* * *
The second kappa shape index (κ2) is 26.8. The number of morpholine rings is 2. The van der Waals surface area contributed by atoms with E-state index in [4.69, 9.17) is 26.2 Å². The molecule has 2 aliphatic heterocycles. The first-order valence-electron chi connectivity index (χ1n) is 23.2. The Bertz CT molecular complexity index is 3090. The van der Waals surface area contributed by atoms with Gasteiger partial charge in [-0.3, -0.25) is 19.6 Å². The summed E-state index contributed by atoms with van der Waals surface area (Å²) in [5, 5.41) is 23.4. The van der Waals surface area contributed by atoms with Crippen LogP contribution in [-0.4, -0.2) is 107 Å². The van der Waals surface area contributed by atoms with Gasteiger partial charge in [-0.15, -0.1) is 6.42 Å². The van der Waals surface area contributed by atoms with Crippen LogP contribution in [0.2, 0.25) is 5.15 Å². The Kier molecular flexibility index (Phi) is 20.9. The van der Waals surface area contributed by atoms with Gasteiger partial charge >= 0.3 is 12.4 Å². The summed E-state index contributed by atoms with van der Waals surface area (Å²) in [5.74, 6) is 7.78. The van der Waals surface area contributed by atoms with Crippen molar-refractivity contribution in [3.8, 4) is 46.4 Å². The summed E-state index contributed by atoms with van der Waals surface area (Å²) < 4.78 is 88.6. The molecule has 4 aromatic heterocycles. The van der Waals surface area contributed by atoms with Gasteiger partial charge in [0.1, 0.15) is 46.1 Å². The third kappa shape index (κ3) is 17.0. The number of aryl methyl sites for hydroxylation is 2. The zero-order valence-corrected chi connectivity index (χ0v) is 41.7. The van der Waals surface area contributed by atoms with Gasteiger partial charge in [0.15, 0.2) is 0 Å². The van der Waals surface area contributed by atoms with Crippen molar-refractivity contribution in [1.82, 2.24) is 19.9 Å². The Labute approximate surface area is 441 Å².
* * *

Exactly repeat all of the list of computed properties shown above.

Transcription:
The second kappa shape index (κ2) is 26.8. The number of morpholine rings is 2. The van der Waals surface area contributed by atoms with E-state index in [4.69, 9.17) is 26.2 Å². The molecule has 2 aliphatic heterocycles. The first-order valence-electron chi connectivity index (χ1n) is 23.2. The Bertz CT molecular complexity index is 3090. The van der Waals surface area contributed by atoms with Gasteiger partial charge in [-0.3, -0.25) is 19.6 Å². The summed E-state index contributed by atoms with van der Waals surface area (Å²) in [5, 5.41) is 23.4. The van der Waals surface area contributed by atoms with Crippen LogP contribution in [-0.4, -0.2) is 107 Å². The van der Waals surface area contributed by atoms with Gasteiger partial charge in [-0.15, -0.1) is 6.42 Å². The van der Waals surface area contributed by atoms with Crippen LogP contribution in [0.2, 0.25) is 5.15 Å². The Kier molecular flexibility index (Phi) is 20.9. The van der Waals surface area contributed by atoms with Gasteiger partial charge >= 0.3 is 12.4 Å². The summed E-state index contributed by atoms with van der Waals surface area (Å²) in [5.74, 6) is 7.78. The van der Waals surface area contributed by atoms with Crippen molar-refractivity contribution in [3.8, 4) is 46.4 Å². The summed E-state index contributed by atoms with van der Waals surface area (Å²) < 4.78 is 88.6. The molecule has 4 aromatic heterocycles. The van der Waals surface area contributed by atoms with Gasteiger partial charge in [0.1, 0.15) is 46.1 Å². The third kappa shape index (κ3) is 17.0. The number of aryl methyl sites for hydroxylation is 2. The zero-order valence-corrected chi connectivity index (χ0v) is 41.7. The van der Waals surface area contributed by atoms with Gasteiger partial charge in [0.15, 0.2) is 0 Å². The van der Waals surface area contributed by atoms with Crippen molar-refractivity contribution in [1.82, 2.24) is 19.9 Å². The Labute approximate surface area is 441 Å².